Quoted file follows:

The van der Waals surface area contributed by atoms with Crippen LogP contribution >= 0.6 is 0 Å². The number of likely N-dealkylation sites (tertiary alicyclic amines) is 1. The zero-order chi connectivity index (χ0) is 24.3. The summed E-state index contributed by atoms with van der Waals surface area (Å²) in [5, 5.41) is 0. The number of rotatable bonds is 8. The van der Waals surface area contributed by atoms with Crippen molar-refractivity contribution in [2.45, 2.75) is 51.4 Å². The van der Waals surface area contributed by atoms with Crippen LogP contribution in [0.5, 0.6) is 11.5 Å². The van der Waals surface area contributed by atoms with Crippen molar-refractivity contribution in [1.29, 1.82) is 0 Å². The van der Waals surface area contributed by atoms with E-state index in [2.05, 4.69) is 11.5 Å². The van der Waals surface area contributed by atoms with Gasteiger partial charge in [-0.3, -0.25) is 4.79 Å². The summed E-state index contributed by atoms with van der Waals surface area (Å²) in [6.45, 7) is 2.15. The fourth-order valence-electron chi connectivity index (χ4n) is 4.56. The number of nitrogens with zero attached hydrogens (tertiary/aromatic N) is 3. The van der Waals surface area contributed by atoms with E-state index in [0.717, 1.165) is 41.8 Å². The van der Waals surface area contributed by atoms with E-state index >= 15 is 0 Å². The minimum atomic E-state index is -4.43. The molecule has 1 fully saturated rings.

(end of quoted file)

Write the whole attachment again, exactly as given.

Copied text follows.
The van der Waals surface area contributed by atoms with Crippen LogP contribution >= 0.6 is 0 Å². The number of likely N-dealkylation sites (tertiary alicyclic amines) is 1. The zero-order chi connectivity index (χ0) is 24.3. The summed E-state index contributed by atoms with van der Waals surface area (Å²) in [5, 5.41) is 0. The number of rotatable bonds is 8. The van der Waals surface area contributed by atoms with Crippen molar-refractivity contribution in [2.45, 2.75) is 51.4 Å². The van der Waals surface area contributed by atoms with Crippen LogP contribution in [0.5, 0.6) is 11.5 Å². The van der Waals surface area contributed by atoms with Crippen molar-refractivity contribution in [1.29, 1.82) is 0 Å². The van der Waals surface area contributed by atoms with E-state index in [2.05, 4.69) is 11.5 Å². The van der Waals surface area contributed by atoms with Gasteiger partial charge in [-0.3, -0.25) is 4.79 Å². The summed E-state index contributed by atoms with van der Waals surface area (Å²) in [6.45, 7) is 2.15. The fourth-order valence-electron chi connectivity index (χ4n) is 4.56. The number of nitrogens with zero attached hydrogens (tertiary/aromatic N) is 3. The van der Waals surface area contributed by atoms with E-state index in [0.717, 1.165) is 41.8 Å². The van der Waals surface area contributed by atoms with E-state index >= 15 is 0 Å². The minimum atomic E-state index is -4.43. The molecule has 1 fully saturated rings.